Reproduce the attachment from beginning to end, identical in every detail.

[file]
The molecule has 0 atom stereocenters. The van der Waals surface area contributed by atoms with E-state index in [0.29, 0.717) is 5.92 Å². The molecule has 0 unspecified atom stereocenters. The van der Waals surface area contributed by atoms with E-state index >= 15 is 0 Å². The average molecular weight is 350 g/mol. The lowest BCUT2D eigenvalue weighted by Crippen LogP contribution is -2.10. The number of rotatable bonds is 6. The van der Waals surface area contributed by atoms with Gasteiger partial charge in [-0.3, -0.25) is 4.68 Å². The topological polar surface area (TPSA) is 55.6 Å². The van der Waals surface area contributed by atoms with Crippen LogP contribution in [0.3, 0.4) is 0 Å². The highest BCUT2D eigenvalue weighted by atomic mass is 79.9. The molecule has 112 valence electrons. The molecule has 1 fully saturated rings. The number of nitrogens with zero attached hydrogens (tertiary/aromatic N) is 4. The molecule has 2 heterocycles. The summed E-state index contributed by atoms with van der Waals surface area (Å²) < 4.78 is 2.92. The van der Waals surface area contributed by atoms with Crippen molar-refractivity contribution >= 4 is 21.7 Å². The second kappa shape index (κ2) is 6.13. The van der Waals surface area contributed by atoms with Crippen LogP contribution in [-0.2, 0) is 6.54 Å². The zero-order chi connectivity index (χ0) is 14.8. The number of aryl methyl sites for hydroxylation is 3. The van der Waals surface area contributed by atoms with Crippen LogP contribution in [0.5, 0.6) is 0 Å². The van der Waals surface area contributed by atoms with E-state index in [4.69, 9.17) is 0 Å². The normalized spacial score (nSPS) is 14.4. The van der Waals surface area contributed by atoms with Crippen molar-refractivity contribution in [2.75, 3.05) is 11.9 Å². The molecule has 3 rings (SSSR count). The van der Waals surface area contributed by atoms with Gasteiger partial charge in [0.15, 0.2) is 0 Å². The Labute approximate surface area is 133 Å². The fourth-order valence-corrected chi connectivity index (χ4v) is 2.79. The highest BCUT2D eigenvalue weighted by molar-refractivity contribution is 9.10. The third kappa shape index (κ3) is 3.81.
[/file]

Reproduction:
The molecule has 0 atom stereocenters. The van der Waals surface area contributed by atoms with E-state index in [0.29, 0.717) is 5.92 Å². The molecule has 0 unspecified atom stereocenters. The van der Waals surface area contributed by atoms with E-state index >= 15 is 0 Å². The average molecular weight is 350 g/mol. The lowest BCUT2D eigenvalue weighted by Crippen LogP contribution is -2.10. The number of rotatable bonds is 6. The van der Waals surface area contributed by atoms with Gasteiger partial charge in [-0.3, -0.25) is 4.68 Å². The topological polar surface area (TPSA) is 55.6 Å². The van der Waals surface area contributed by atoms with Crippen LogP contribution in [0.3, 0.4) is 0 Å². The highest BCUT2D eigenvalue weighted by atomic mass is 79.9. The molecule has 112 valence electrons. The molecule has 1 fully saturated rings. The number of nitrogens with zero attached hydrogens (tertiary/aromatic N) is 4. The molecule has 2 heterocycles. The summed E-state index contributed by atoms with van der Waals surface area (Å²) < 4.78 is 2.92. The van der Waals surface area contributed by atoms with Crippen molar-refractivity contribution >= 4 is 21.7 Å². The second kappa shape index (κ2) is 6.13. The van der Waals surface area contributed by atoms with Crippen LogP contribution in [-0.2, 0) is 6.54 Å². The zero-order chi connectivity index (χ0) is 14.8. The number of aryl methyl sites for hydroxylation is 3. The van der Waals surface area contributed by atoms with Crippen LogP contribution in [0.5, 0.6) is 0 Å². The van der Waals surface area contributed by atoms with E-state index in [4.69, 9.17) is 0 Å². The normalized spacial score (nSPS) is 14.4. The van der Waals surface area contributed by atoms with Crippen molar-refractivity contribution in [2.75, 3.05) is 11.9 Å². The molecule has 3 rings (SSSR count). The van der Waals surface area contributed by atoms with Gasteiger partial charge in [0.15, 0.2) is 0 Å². The Labute approximate surface area is 133 Å². The fourth-order valence-corrected chi connectivity index (χ4v) is 2.79. The highest BCUT2D eigenvalue weighted by molar-refractivity contribution is 9.10. The third kappa shape index (κ3) is 3.81.